3. Hence, find $$\Pr(Y \geq 3)$$.
4. Why is it relevant to calculate $$\Pr(Y \geq 3)$$, and not $$\Pr(Y = 3)$$?

Now we begin to consider the effect of a larger sample size. Figure 8 shows histograms (not dotplots) from 100 random samples of size 20 from the same underlying distribution $$\mathrm{N}(30, 7^2)$$. The same $$x$$- and $$y$$-scales are used throughout. Notice how much variation there can be: some look reasonably symmetric and unimodal, while others have marked skewness; some look relatively flat. But all are random samples on $$\mathrm{N}(30, 7^2)$$. Remember that a random sample is defined by how it was chosen, and not what it consists of. Detailed description

Figure 8: Histograms of 100 random samples of size $$n=20$$ from $$\mathrm{N}(30, 7^2)$$.

What happens if we increase the sample size to 100? This is illustrated in figure 9.

A careful comparison of figures 8 and 9 shows that the histograms in figure 9 are less variable, and closer to the shape of the underlying distribution, than in figure 8. However, even for $$n=100$$, there is quite a lot of variation between the random samples from the same distribution. Detailed description

Figure 9: Histograms of 100 random samples of size $$n=100$$ from $$\mathrm{N}(30, 7^2)$$.

To get a clearer picture of what happens as the sample size $$n$$ increases, figure 10 shows histograms from samples of very different sizes, from $$n=25$$ in the first row through to $$n=10\ 000$$ in the last row. To facilitate comparisons, the same 'bin widths' and $$y$$-axis scale have been used throughout. Unlike the previous figures, there are 10 histograms for each sample size.

This figure shows clearly that, as the sample size increases, the histogram becomes more and more similar to the underlying distribution. Looking across the rows, the histograms are more similar to the other histograms (in the same row) for larger sample sizes. Detailed description

Figure 10: Histograms of random samples of varying size from $$\mathrm{N}(30, 7^2)$$. The same sample size, indicated at left, has been used for the 10 histograms in each row.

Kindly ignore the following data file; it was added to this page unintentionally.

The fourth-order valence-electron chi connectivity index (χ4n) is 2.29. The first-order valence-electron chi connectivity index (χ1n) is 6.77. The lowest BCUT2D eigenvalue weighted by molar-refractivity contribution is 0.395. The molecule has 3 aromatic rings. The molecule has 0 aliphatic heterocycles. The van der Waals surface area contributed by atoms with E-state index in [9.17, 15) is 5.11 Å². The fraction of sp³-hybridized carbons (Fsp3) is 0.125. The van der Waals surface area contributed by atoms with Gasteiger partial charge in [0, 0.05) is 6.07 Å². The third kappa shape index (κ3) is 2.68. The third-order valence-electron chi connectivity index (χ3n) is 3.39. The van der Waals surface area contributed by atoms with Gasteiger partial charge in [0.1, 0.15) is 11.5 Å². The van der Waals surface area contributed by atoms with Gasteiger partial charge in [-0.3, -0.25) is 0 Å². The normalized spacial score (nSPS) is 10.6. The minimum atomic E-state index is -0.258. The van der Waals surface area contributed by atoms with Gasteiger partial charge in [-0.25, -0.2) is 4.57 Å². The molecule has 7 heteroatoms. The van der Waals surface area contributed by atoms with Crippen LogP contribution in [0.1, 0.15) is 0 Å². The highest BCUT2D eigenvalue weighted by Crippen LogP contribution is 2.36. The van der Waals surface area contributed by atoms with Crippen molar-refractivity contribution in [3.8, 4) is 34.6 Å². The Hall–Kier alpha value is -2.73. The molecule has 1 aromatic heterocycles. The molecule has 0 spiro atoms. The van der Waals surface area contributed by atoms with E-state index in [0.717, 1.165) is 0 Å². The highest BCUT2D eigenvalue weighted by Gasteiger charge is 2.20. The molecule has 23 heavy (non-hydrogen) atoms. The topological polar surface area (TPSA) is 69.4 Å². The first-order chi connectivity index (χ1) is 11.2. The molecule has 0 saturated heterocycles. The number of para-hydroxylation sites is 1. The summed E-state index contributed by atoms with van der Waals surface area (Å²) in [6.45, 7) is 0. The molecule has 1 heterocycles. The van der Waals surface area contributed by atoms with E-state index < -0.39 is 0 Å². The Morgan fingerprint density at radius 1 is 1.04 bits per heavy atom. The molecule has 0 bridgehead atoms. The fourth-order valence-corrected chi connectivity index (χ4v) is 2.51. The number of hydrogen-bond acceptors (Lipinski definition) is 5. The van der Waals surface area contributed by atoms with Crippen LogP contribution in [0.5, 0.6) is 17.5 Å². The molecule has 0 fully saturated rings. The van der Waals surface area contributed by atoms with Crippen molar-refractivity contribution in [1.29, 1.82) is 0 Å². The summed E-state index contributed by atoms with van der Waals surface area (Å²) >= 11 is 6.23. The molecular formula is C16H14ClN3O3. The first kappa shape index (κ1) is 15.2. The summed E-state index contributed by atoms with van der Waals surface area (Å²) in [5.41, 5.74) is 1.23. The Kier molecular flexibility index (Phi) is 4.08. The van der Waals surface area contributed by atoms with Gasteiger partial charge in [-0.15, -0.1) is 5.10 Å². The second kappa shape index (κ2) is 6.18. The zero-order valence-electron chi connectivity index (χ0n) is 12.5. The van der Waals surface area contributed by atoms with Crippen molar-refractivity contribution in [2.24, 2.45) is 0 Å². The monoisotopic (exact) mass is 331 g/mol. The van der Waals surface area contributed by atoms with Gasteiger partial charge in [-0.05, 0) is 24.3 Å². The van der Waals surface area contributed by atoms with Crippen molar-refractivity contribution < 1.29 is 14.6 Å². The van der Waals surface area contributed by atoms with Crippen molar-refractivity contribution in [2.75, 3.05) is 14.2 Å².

The same Normal distribution has been used in all cases so far, namely $$\mathrm{N}(30, 7^2)$$. Figure 11 illustrates sampling from Normal distributions with different means and standard deviations. In the upper part of the figure, the pdfs of 25 Normal distributions are shown. Each column has the same mean $$\mu$$, shown by the label at the top of the column; each row has the same standard deviation $$\sigma$$, shown by the label at the left of the row.

In the lower part of the figure, histograms of random samples from the corresponding distributions are shown; the row and column position of the histogram corresponds to that of the distribution from which it came. The same sample size $$n = 100$$ has been used throughout. Note how the location and spread of the samples reflect the location and spread of the parent distributions. The locations of the histograms increases from left to right, 'tracking' what happens with the mean $$\mu$$. Similarly, the spread of the histograms increases from top to bottom, following the standard deviation $$\sigma$$. Detailed description

Figure 11: 25 different Normal distributions (upper part) and corresponding histograms of random samples from each of them (lower part); the same sample size $$n=100$$ has been used throughout, and the same scales and bin widths have been used in all histograms.

There is a clear link between a pdf in the upper part of figure 11 and the corresponding histogram in the lower part. This suggests that we may be able to make reasonable inferences about the location and spread of a Normal distribution based on a random sample from that distribution when we are not 'given' the pdf. This reasoning is at the heart of statistical inference. The next exercise explores this further.

Exercise 9

Figure 12 is similar in design to figure 11. However, it uses a variety of different population means and standard deviations. The labels for the distributions are shown above them. The pdfs are shown for 20 cases; for the other five, labelled '1?' to '5?', the histogram is shown but the pdf from which the random sample was taken is not.

Assuming that the samples come from a Normal distribution, estimate the population mean $$\mu$$ and population standard deviation $$\sigma$$, for each of the five missing pdfs. Like the distributions shown, the five missing distributions have integer means and standard deviations. Detailed description

Figure 12: 25 different Normal distributions (upper part; five are missing) and histograms of random samples from each of them (lower part); the same sample size $$n=100$$ has been used throughout.